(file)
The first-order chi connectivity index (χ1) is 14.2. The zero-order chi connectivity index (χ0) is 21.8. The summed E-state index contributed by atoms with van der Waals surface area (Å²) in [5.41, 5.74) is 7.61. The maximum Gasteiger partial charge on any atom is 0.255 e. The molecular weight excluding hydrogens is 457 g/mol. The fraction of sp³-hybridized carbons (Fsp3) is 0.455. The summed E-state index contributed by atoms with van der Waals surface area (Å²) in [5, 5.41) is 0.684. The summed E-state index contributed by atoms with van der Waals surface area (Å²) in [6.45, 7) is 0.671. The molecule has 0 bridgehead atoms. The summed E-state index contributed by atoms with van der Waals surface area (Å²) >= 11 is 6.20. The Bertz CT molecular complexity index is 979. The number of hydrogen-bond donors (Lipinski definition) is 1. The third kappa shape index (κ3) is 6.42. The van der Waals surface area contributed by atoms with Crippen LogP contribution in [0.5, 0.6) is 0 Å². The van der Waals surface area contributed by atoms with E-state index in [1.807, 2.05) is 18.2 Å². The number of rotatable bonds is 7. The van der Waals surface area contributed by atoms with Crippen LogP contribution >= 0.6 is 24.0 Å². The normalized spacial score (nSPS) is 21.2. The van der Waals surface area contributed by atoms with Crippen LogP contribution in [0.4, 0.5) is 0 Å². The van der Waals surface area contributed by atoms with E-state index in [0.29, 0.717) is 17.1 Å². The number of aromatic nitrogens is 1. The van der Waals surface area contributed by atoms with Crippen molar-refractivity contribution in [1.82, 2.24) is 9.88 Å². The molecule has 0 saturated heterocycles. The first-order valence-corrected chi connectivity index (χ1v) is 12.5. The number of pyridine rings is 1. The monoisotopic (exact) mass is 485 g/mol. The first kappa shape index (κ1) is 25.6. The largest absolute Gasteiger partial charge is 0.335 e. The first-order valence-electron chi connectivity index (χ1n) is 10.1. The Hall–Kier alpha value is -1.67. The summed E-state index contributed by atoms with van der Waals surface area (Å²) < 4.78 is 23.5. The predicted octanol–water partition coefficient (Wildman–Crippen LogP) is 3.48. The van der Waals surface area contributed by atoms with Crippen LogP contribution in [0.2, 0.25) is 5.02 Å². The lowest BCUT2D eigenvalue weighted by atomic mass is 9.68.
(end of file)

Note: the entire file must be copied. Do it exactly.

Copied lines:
The first-order chi connectivity index (χ1) is 14.2. The zero-order chi connectivity index (χ0) is 21.8. The summed E-state index contributed by atoms with van der Waals surface area (Å²) in [5.41, 5.74) is 7.61. The maximum Gasteiger partial charge on any atom is 0.255 e. The molecular weight excluding hydrogens is 457 g/mol. The fraction of sp³-hybridized carbons (Fsp3) is 0.455. The summed E-state index contributed by atoms with van der Waals surface area (Å²) in [5, 5.41) is 0.684. The summed E-state index contributed by atoms with van der Waals surface area (Å²) in [6.45, 7) is 0.671. The molecule has 0 bridgehead atoms. The summed E-state index contributed by atoms with van der Waals surface area (Å²) >= 11 is 6.20. The Bertz CT molecular complexity index is 979. The number of hydrogen-bond donors (Lipinski definition) is 1. The third kappa shape index (κ3) is 6.42. The van der Waals surface area contributed by atoms with Crippen LogP contribution in [0.5, 0.6) is 0 Å². The van der Waals surface area contributed by atoms with E-state index in [1.807, 2.05) is 18.2 Å². The number of rotatable bonds is 7. The van der Waals surface area contributed by atoms with Crippen LogP contribution >= 0.6 is 24.0 Å². The normalized spacial score (nSPS) is 21.2. The van der Waals surface area contributed by atoms with Crippen LogP contribution in [0.4, 0.5) is 0 Å². The van der Waals surface area contributed by atoms with E-state index in [0.29, 0.717) is 17.1 Å². The number of aromatic nitrogens is 1. The van der Waals surface area contributed by atoms with Crippen molar-refractivity contribution in [1.82, 2.24) is 9.88 Å². The molecule has 0 saturated heterocycles. The first-order valence-corrected chi connectivity index (χ1v) is 12.5. The number of pyridine rings is 1. The monoisotopic (exact) mass is 485 g/mol. The first kappa shape index (κ1) is 25.6. The largest absolute Gasteiger partial charge is 0.335 e. The first-order valence-electron chi connectivity index (χ1n) is 10.1. The Hall–Kier alpha value is -1.67. The summed E-state index contributed by atoms with van der Waals surface area (Å²) < 4.78 is 23.5. The predicted octanol–water partition coefficient (Wildman–Crippen LogP) is 3.48. The van der Waals surface area contributed by atoms with Crippen LogP contribution in [0.2, 0.25) is 5.02 Å². The lowest BCUT2D eigenvalue weighted by atomic mass is 9.68.